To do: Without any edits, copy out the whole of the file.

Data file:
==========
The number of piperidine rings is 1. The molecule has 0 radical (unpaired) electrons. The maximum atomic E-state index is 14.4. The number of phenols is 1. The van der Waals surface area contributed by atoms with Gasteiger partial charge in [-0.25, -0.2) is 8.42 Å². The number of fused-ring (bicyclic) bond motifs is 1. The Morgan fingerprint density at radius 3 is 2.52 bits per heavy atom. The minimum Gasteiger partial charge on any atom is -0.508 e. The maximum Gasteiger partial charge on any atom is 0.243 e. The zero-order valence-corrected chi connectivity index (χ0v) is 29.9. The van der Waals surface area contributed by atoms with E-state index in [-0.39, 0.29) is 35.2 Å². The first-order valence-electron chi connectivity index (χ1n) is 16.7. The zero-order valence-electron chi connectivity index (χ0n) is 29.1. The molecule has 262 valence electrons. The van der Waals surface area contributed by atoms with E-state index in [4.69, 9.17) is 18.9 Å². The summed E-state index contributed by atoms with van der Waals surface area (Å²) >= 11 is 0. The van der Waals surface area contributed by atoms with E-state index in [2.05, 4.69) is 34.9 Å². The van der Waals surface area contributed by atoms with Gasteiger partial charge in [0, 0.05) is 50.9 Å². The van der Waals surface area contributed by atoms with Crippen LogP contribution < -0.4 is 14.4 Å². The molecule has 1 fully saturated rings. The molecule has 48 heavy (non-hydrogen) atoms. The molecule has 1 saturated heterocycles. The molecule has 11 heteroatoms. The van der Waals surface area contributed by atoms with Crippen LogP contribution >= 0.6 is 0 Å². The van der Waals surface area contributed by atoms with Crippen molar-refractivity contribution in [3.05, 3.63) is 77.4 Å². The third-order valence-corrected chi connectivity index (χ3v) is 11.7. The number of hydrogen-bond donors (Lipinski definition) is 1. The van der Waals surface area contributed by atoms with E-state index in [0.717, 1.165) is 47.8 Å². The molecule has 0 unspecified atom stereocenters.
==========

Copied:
The number of piperidine rings is 1. The molecule has 0 radical (unpaired) electrons. The maximum atomic E-state index is 14.4. The number of phenols is 1. The van der Waals surface area contributed by atoms with Gasteiger partial charge in [-0.25, -0.2) is 8.42 Å². The number of fused-ring (bicyclic) bond motifs is 1. The Morgan fingerprint density at radius 3 is 2.52 bits per heavy atom. The minimum Gasteiger partial charge on any atom is -0.508 e. The maximum Gasteiger partial charge on any atom is 0.243 e. The zero-order valence-corrected chi connectivity index (χ0v) is 29.9. The van der Waals surface area contributed by atoms with E-state index in [-0.39, 0.29) is 35.2 Å². The first-order valence-electron chi connectivity index (χ1n) is 16.7. The zero-order valence-electron chi connectivity index (χ0n) is 29.1. The molecule has 262 valence electrons. The van der Waals surface area contributed by atoms with E-state index in [4.69, 9.17) is 18.9 Å². The summed E-state index contributed by atoms with van der Waals surface area (Å²) >= 11 is 0. The van der Waals surface area contributed by atoms with E-state index in [2.05, 4.69) is 34.9 Å². The van der Waals surface area contributed by atoms with Gasteiger partial charge in [0, 0.05) is 50.9 Å². The van der Waals surface area contributed by atoms with Crippen LogP contribution < -0.4 is 14.4 Å². The molecule has 1 fully saturated rings. The molecule has 48 heavy (non-hydrogen) atoms. The molecule has 1 saturated heterocycles. The molecule has 11 heteroatoms. The van der Waals surface area contributed by atoms with Crippen LogP contribution >= 0.6 is 0 Å². The van der Waals surface area contributed by atoms with Crippen molar-refractivity contribution in [3.05, 3.63) is 77.4 Å². The third-order valence-corrected chi connectivity index (χ3v) is 11.7. The number of hydrogen-bond donors (Lipinski definition) is 1. The van der Waals surface area contributed by atoms with E-state index in [0.717, 1.165) is 47.8 Å². The molecule has 0 unspecified atom stereocenters.